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#44 deensiebat

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Posted 19 September 2005 - 10:08 AM

i second the waffle recommendation. i made them with half whole wheat flour and they're still amazingly light.

and on that note -- the recipe calls for you to let the batter rise and fall overnight at room temp. i always thought that when the batter fell it was bc the yeast did their thing without being punched down and poisoned themselves with their own outgassing. but this batter clearly has a lot of rise left in it the next morning. anybody know the food science better than i do?

#45 sanrensho

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Posted 19 September 2005 - 10:30 AM

We made the waffle recipe from Cake Bible for the first time on Sunday. Excellent crispy waffles and very easy to throw together the night before. We'll be making them again, although I really need a larger, more powerful waffle iron.

Edited by sanrensho, 19 September 2005 - 05:00 PM.

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#46 MelissaH

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Posted 19 September 2005 - 12:27 PM

I make the waffle recipe also, but with a slight modification to the technique (courtesy of the yeast waffle recipe in a not-too-long-ago issue of Cook's Illustrated). I tend to cut back on the butter a bit, with no ill results, because my husband's going to put butter on the waffles no matter what. I cut back the yeast, to about half a package. I also add the eggs right into the mix from the start. Then I put the batter avec les oeufs into the largest pitcher I have (about 2.5 quarts), put the lid on, stick a plate in my fridge (for secondary containment), and put the pitcher on the plate. With this method, there's no need for baking soda, and the whole thing's ready to go in the morning!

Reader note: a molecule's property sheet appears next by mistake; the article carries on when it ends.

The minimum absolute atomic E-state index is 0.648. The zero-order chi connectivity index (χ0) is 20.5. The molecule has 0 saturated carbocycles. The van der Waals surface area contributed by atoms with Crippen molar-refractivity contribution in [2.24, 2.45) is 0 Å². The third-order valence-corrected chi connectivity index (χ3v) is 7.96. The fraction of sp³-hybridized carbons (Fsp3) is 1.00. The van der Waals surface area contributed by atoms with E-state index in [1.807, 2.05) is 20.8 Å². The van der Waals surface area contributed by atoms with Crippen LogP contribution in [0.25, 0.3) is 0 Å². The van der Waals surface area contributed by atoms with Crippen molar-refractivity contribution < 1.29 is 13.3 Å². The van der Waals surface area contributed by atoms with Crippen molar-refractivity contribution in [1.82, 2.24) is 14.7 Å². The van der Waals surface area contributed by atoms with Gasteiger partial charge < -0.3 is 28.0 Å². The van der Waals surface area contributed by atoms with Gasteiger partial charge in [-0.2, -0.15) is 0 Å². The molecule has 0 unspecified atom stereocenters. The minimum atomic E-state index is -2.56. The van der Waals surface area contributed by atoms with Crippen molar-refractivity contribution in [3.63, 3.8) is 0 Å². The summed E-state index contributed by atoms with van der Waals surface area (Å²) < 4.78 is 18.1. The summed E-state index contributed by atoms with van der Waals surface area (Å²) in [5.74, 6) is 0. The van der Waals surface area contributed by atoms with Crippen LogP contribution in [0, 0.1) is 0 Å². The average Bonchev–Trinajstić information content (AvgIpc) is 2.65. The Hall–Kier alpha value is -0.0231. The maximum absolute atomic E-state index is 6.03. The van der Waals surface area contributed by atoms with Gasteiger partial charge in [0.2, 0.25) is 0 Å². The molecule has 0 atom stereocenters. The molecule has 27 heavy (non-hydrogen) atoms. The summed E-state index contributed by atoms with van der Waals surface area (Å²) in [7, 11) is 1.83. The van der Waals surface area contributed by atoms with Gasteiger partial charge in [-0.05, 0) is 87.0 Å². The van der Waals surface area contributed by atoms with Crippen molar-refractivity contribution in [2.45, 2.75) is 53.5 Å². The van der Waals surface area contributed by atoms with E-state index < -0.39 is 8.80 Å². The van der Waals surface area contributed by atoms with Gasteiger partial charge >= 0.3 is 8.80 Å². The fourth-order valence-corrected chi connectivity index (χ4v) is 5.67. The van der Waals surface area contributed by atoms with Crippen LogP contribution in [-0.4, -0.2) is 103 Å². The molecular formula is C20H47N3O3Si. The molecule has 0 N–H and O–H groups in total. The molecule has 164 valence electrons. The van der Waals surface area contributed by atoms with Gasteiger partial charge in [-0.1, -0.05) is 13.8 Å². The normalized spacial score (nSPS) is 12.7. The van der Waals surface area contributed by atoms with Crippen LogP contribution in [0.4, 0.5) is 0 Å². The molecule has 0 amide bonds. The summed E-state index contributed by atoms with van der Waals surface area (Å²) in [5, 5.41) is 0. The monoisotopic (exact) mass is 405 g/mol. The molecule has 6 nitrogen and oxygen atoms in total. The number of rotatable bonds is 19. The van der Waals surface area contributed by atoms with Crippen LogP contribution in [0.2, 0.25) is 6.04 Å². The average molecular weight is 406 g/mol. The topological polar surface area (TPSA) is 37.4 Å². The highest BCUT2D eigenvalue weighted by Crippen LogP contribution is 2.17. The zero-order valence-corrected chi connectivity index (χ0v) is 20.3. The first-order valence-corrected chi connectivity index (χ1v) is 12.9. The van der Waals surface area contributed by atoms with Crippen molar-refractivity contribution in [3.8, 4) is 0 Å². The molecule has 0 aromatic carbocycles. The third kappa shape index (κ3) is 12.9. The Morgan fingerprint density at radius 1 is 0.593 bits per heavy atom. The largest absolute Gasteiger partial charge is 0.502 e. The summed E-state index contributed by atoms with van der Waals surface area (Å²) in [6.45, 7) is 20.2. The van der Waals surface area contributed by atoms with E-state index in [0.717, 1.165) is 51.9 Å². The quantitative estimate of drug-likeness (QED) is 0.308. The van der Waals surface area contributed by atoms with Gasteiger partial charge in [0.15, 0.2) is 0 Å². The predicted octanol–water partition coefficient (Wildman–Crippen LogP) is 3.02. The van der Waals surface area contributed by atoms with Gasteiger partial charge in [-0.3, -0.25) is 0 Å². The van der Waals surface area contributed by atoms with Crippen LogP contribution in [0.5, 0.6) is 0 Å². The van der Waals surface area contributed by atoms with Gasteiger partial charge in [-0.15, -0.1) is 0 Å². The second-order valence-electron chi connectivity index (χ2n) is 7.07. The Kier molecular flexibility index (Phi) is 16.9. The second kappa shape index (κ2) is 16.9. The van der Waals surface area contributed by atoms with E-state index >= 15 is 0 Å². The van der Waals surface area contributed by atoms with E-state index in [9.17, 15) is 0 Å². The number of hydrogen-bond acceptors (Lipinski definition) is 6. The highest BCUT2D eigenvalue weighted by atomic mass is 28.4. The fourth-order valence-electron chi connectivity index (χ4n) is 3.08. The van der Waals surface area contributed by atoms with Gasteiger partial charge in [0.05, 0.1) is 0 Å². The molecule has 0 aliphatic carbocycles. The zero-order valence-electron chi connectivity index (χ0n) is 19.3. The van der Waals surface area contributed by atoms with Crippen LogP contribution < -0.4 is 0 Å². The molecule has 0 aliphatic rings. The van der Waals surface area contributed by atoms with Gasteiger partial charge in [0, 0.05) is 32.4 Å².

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#47 greenwich st

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Posted 19 September 2005 - 04:26 PM

Yet another vote for the golden almond cake -- foolproof (as long as you don't let it get even a bit overdone) and fabulous with confectioner's sugar and vanilla ice cream.

#48 Ling

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Posted 19 September 2005 - 05:27 PM